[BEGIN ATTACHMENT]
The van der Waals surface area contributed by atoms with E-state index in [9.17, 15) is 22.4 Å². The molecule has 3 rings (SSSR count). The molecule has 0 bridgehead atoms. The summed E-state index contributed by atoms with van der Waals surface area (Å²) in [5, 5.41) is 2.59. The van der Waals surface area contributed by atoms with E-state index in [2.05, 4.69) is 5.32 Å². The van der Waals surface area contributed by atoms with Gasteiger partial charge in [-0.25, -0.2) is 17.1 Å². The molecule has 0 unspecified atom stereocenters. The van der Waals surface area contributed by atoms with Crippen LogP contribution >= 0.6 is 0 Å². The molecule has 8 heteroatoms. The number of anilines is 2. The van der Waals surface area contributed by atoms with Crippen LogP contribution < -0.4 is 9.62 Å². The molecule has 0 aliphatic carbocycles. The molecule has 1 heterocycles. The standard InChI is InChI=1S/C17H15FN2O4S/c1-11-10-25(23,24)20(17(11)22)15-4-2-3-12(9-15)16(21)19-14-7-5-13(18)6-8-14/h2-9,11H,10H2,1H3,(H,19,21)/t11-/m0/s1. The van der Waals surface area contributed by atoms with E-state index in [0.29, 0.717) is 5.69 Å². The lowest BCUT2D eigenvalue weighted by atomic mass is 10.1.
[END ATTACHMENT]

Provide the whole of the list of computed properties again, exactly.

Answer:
The van der Waals surface area contributed by atoms with E-state index in [9.17, 15) is 22.4 Å². The molecule has 3 rings (SSSR count). The molecule has 0 bridgehead atoms. The summed E-state index contributed by atoms with van der Waals surface area (Å²) in [5, 5.41) is 2.59. The van der Waals surface area contributed by atoms with E-state index in [2.05, 4.69) is 5.32 Å². The van der Waals surface area contributed by atoms with Gasteiger partial charge in [-0.25, -0.2) is 17.1 Å². The molecule has 0 unspecified atom stereocenters. The van der Waals surface area contributed by atoms with Crippen LogP contribution >= 0.6 is 0 Å². The molecule has 8 heteroatoms. The number of anilines is 2. The van der Waals surface area contributed by atoms with Crippen LogP contribution < -0.4 is 9.62 Å². The molecule has 0 aliphatic carbocycles. The molecule has 1 heterocycles. The standard InChI is InChI=1S/C17H15FN2O4S/c1-11-10-25(23,24)20(17(11)22)15-4-2-3-12(9-15)16(21)19-14-7-5-13(18)6-8-14/h2-9,11H,10H2,1H3,(H,19,21)/t11-/m0/s1. The van der Waals surface area contributed by atoms with E-state index in [0.29, 0.717) is 5.69 Å². The lowest BCUT2D eigenvalue weighted by atomic mass is 10.1.